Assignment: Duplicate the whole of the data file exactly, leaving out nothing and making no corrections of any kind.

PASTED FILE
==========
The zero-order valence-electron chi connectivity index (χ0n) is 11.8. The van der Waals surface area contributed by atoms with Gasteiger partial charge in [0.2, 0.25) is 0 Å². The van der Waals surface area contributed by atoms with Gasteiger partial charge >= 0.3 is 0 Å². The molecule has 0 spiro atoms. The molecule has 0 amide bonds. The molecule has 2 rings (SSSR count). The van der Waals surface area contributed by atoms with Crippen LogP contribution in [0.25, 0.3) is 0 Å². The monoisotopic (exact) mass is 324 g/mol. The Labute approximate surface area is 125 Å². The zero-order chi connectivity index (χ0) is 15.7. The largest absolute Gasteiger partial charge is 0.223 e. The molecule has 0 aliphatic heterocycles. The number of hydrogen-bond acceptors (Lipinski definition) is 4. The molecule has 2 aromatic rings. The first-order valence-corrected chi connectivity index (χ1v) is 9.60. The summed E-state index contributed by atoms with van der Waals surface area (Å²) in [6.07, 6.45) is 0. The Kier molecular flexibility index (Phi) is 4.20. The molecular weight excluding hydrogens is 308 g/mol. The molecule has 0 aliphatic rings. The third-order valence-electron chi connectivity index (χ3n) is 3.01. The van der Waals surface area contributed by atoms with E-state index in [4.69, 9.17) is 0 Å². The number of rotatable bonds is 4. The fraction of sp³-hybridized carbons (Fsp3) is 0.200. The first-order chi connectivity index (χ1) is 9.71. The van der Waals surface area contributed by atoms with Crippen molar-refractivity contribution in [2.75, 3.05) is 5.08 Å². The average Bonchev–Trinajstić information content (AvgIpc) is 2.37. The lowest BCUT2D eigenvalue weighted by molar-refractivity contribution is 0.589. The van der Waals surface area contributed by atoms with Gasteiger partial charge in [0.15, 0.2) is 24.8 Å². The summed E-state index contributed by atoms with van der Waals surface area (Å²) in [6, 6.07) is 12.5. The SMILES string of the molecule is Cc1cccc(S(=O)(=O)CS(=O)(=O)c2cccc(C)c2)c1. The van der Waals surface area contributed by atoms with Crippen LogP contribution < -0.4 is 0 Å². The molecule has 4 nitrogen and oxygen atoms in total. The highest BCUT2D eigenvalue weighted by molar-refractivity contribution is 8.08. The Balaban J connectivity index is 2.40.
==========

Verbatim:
The zero-order valence-electron chi connectivity index (χ0n) is 11.8. The van der Waals surface area contributed by atoms with Gasteiger partial charge in [0.2, 0.25) is 0 Å². The van der Waals surface area contributed by atoms with Gasteiger partial charge >= 0.3 is 0 Å². The molecule has 0 spiro atoms. The molecule has 0 amide bonds. The molecule has 2 rings (SSSR count). The van der Waals surface area contributed by atoms with Crippen LogP contribution in [0.25, 0.3) is 0 Å². The monoisotopic (exact) mass is 324 g/mol. The Labute approximate surface area is 125 Å². The zero-order chi connectivity index (χ0) is 15.7. The largest absolute Gasteiger partial charge is 0.223 e. The molecule has 0 aliphatic heterocycles. The number of hydrogen-bond acceptors (Lipinski definition) is 4. The molecule has 2 aromatic rings. The first-order valence-corrected chi connectivity index (χ1v) is 9.60. The summed E-state index contributed by atoms with van der Waals surface area (Å²) in [6.07, 6.45) is 0. The Kier molecular flexibility index (Phi) is 4.20. The molecular weight excluding hydrogens is 308 g/mol. The molecule has 0 aliphatic rings. The third-order valence-electron chi connectivity index (χ3n) is 3.01. The van der Waals surface area contributed by atoms with E-state index in [4.69, 9.17) is 0 Å². The number of rotatable bonds is 4. The fraction of sp³-hybridized carbons (Fsp3) is 0.200. The first-order chi connectivity index (χ1) is 9.71. The van der Waals surface area contributed by atoms with Crippen molar-refractivity contribution in [2.75, 3.05) is 5.08 Å². The average Bonchev–Trinajstić information content (AvgIpc) is 2.37. The lowest BCUT2D eigenvalue weighted by molar-refractivity contribution is 0.589. The van der Waals surface area contributed by atoms with Gasteiger partial charge in [0.15, 0.2) is 24.8 Å². The summed E-state index contributed by atoms with van der Waals surface area (Å²) in [6, 6.07) is 12.5. The SMILES string of the molecule is Cc1cccc(S(=O)(=O)CS(=O)(=O)c2cccc(C)c2)c1. The van der Waals surface area contributed by atoms with Crippen LogP contribution < -0.4 is 0 Å². The molecule has 4 nitrogen and oxygen atoms in total. The highest BCUT2D eigenvalue weighted by molar-refractivity contribution is 8.08. The Balaban J connectivity index is 2.40.